On the subject of religion they are likewise becoming tolerant, at least, and perhaps have advanced a step further in free-thinking. One writer has ventured to deny the divinity of Jesus Christ, and to question the necessity or utility of the Christian system, without being considered universally as a monster, which would have been the case a few years ago. They have translated many German works on education; and though they have not adopted any of their plans, it has become a subject of discussion. There are some grammar and free schools; but, from what I hear, not very good ones. All the children learn to read, write, and cast accounts, for the purposes of common life. They have no university; and nothing that deserves the name of science is taught; nor do individuals, by pursuing any branch of knowledge, excite a degree of curiosity which is the forerunner of improvement. Knowledge is not absolutely necessary to enable a considerable portion of the community to live; and, till it is, I fear it never becomes general.
In this country, where minerals abound, there is not one collection; and, in all probability, I venture a conjecture, the want of mechanical and chemical knowledge renders the silver mines unproductive, for the quantity of silver obtained every year is not sufficient to defray the expenses. It has been urged that the employment of such a number of hands is very beneficial. But a positive loss is never to be done away; and the men, thus employed, would naturally find some other means of living, instead of being thus a dead weight on Government, or rather on the community from whom its revenue is drawn.
About three English miles from Tonsberg there is a salt work, belonging, like all their establishments, to Government, in which they employ above a hundred and fifty men, and maintain nearly five hundred people, who earn their living. The clear profit, an increasing one, amounts to two thousand pounds sterling. And as the eldest son of the inspector, an ingenious young man, has been sent by the Government to travel, and acquire some mathematical and chemical knowledge in Germany, it has a chance of being improved. He is the only person I have met with here who appears to have a scientific turn of mind. I do not mean to assert that I have not met with others who have a spirit of inquiry.
The salt-works at St. Ubes are basins in the sand, and the sun produces the evaporation, but here there is no beach. Besides, the heat of summer is so short-lived that it would be idle to contrive machines for such an inconsiderable portion of the year. They therefore always use fires; and the whole establishment appears to be regulated with judgment.
The situation is well chosen and beautiful. I do not find, from the observation of a person who has resided here for forty years, that the sea advances or recedes on this coast.
I have already remarked that little attention is paid to education, excepting reading, writing, and the rudiments of arithmetic; I ought to have added that a catechism is carefully taught, and the children obliged to read in the churches, before the congregation, to prove that they are not neglected.
Degrees, to enable any one to practise any profession, must be taken at Copenhagen; and the people of this country, having the good sense to perceive that men who are to live in a community should at least acquire the elements of their knowledge, and form their youthful attachments there, are seriously endeavouring to establish a university in Norway. And Tonsberg, as a central place in the best part of the country, had the most suffrages, for, experiencing the bad effects of a metropolis, they have determined not to have it in or near Christiania. Should such an establishment take place, it will promote inquiry throughout the country, and give a new face to society. Premiums have been offered, and prize questions written, which I am told have merit. The building college-halls, and other appendages of the seat of science, might enable Tonsberg to recover its pristine consequence, for it is one of the most ancient towns of Norway, and once contained nine churches. At present there are only two. One is a very old structure, and has a Gothic respectability about it, which scarcely amounts to grandeur, because, to render a Gothic pile grand, it must have a huge unwieldiness of appearance. The chapel of Windsor may be an exception to this rule; I mean before it was in its present nice, clean state. When I first saw it, the pillars within had acquired, by time, a sombre hue, which accorded with the architecture; and the gloom increased its dimensions to the eye by hiding its parts; but now it all bursts on the view at once, and the sublimity has vanished before the brush and broom; for it has been white-washed and scraped till it has become as bright and neat as the pots and pans in a notable house- wife's kitchen--yes; the very spurs on the recumbent knights were deprived of their venerable rust, to give a striking proof that a love of order in trifles, and taste for proportion and arrangement, are very distinct. The glare of light thus introduced entirely destroys the sentiment these piles are calculated to inspire; so that, when I heard something like a jig from the organ-loft, I thought it an excellent hall for dancing or feasting. The measured pace of thought with which I had entered the cathedral changed into a trip; and I bounded on the terrace, to see the royal family, with a number of ridiculous images in my head that I shall not now recall.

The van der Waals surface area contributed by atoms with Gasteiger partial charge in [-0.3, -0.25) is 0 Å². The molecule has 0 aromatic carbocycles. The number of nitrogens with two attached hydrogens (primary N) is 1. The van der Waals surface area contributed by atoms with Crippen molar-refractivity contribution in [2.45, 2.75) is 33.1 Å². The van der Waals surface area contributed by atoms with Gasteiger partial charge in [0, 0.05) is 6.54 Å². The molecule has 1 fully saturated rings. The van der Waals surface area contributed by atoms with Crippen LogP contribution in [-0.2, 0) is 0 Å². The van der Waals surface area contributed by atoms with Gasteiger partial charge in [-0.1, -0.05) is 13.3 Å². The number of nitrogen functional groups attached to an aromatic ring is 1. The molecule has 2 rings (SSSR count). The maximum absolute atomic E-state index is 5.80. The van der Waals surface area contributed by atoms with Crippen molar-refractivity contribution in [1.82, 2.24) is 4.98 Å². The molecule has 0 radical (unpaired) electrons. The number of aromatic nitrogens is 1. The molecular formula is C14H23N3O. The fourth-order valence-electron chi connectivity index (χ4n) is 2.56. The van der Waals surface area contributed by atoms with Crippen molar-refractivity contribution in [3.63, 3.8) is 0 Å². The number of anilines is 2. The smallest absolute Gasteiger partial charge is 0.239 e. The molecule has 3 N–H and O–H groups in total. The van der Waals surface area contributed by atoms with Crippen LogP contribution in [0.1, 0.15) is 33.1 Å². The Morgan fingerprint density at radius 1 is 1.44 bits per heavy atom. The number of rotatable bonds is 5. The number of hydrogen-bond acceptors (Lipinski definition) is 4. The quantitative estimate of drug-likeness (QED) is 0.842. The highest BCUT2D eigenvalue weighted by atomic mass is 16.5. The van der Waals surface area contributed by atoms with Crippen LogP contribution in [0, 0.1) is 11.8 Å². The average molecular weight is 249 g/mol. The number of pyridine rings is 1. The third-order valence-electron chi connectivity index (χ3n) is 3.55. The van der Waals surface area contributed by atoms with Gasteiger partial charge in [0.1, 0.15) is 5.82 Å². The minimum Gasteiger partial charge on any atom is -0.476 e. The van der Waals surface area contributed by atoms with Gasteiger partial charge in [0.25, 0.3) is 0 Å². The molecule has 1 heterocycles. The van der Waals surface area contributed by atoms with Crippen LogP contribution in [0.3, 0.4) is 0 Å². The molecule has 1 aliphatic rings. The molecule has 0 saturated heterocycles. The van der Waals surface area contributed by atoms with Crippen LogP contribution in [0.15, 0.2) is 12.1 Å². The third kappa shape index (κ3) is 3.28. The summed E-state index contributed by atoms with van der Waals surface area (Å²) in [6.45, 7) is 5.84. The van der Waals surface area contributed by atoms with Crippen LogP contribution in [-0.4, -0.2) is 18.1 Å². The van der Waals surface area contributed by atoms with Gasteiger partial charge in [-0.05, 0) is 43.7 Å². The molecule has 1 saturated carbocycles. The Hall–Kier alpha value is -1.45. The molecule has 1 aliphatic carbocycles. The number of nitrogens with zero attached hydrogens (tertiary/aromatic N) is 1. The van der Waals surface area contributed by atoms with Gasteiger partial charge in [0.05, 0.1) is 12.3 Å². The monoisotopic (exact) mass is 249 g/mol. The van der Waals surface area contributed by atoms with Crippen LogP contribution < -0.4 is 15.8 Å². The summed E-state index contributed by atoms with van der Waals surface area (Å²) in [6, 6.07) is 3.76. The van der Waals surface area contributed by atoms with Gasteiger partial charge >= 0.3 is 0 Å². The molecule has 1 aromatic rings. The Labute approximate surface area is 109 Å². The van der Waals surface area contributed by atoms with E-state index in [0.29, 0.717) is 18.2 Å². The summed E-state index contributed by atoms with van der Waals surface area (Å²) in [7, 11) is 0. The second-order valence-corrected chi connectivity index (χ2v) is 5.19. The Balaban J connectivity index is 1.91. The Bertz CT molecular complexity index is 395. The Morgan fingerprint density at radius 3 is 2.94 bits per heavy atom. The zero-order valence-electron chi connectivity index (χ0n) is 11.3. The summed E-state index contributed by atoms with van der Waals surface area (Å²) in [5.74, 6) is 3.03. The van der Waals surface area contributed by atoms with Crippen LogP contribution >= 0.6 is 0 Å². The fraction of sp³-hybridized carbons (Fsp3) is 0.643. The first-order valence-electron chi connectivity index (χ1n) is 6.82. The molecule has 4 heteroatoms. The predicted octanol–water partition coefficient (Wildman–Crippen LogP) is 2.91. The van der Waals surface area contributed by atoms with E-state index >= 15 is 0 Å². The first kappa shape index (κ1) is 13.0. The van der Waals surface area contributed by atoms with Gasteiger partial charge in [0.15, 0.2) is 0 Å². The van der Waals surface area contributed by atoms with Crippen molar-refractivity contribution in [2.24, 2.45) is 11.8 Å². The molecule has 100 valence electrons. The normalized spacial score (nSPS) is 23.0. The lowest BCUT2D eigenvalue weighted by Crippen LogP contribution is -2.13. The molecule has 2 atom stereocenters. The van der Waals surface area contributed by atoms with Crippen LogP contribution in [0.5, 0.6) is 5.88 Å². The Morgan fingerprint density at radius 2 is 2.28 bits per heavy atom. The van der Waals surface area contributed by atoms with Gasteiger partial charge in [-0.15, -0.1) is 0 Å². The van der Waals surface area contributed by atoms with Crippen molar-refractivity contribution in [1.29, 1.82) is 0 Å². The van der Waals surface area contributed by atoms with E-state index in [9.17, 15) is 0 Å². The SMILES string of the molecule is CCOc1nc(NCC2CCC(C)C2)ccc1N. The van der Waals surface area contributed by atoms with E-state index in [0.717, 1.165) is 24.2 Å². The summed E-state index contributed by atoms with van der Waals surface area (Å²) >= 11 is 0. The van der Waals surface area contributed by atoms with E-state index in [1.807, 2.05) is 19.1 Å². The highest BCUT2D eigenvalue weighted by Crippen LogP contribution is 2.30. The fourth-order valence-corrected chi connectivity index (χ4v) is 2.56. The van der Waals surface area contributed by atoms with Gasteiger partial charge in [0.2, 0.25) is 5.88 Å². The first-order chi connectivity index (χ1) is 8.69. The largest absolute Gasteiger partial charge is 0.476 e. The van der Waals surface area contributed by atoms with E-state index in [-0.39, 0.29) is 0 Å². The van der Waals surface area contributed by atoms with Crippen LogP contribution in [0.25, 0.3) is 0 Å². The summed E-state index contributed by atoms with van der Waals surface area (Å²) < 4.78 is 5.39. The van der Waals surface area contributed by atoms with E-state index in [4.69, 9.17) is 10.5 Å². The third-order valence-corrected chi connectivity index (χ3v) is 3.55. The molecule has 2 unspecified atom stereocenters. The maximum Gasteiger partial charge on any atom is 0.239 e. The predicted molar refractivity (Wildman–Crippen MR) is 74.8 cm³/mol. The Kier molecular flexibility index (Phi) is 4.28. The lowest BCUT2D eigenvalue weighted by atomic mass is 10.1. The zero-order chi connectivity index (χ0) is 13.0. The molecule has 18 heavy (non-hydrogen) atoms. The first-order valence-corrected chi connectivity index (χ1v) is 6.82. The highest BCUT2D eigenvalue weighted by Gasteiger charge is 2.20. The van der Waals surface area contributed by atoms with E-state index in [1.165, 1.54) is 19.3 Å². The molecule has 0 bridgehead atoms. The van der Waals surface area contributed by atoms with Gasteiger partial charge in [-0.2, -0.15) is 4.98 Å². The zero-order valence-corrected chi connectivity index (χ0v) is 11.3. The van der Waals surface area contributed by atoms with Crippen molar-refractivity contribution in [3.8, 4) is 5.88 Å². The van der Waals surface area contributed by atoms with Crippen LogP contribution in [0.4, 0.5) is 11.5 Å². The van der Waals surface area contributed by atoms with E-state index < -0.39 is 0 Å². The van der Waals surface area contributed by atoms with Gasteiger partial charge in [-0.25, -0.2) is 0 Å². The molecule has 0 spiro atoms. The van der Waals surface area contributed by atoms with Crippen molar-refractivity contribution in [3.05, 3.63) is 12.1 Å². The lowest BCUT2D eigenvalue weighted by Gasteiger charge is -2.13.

The Norwegians are fond of music, and every little church has an organ. In the church I have mentioned there is an inscription importing that a king James VI. of Scotland and I. of England, who came with more than princely gallantry to escort his bride home-- stood there, and heard divine service.